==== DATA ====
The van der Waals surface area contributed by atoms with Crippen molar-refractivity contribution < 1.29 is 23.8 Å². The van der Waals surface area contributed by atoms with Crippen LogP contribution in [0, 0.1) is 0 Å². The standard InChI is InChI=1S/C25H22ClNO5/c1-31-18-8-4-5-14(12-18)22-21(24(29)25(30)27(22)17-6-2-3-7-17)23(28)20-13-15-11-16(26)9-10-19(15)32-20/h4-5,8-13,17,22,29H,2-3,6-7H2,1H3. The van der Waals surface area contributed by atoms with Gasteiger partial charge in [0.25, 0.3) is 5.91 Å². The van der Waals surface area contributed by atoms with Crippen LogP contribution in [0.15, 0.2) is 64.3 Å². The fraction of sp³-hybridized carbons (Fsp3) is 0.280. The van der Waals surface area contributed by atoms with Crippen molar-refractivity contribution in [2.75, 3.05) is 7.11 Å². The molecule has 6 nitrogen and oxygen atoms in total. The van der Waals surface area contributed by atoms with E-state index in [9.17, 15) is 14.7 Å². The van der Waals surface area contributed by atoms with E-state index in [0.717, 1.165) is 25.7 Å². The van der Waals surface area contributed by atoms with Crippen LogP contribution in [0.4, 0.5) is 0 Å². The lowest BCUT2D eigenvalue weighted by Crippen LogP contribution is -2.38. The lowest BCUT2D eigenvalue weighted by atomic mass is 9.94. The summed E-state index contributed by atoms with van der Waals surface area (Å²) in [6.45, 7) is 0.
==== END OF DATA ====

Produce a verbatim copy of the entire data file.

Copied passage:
The van der Waals surface area contributed by atoms with Crippen molar-refractivity contribution < 1.29 is 23.8 Å². The van der Waals surface area contributed by atoms with Crippen LogP contribution in [0, 0.1) is 0 Å². The standard InChI is InChI=1S/C25H22ClNO5/c1-31-18-8-4-5-14(12-18)22-21(24(29)25(30)27(22)17-6-2-3-7-17)23(28)20-13-15-11-16(26)9-10-19(15)32-20/h4-5,8-13,17,22,29H,2-3,6-7H2,1H3. The van der Waals surface area contributed by atoms with Gasteiger partial charge in [0.25, 0.3) is 5.91 Å². The van der Waals surface area contributed by atoms with Crippen LogP contribution in [0.15, 0.2) is 64.3 Å². The fraction of sp³-hybridized carbons (Fsp3) is 0.280. The van der Waals surface area contributed by atoms with Crippen molar-refractivity contribution in [2.75, 3.05) is 7.11 Å². The molecule has 6 nitrogen and oxygen atoms in total. The van der Waals surface area contributed by atoms with E-state index in [9.17, 15) is 14.7 Å². The van der Waals surface area contributed by atoms with E-state index in [0.717, 1.165) is 25.7 Å². The van der Waals surface area contributed by atoms with Crippen LogP contribution in [0.4, 0.5) is 0 Å². The lowest BCUT2D eigenvalue weighted by Crippen LogP contribution is -2.38. The lowest BCUT2D eigenvalue weighted by atomic mass is 9.94. The summed E-state index contributed by atoms with van der Waals surface area (Å²) in [6.45, 7) is 0.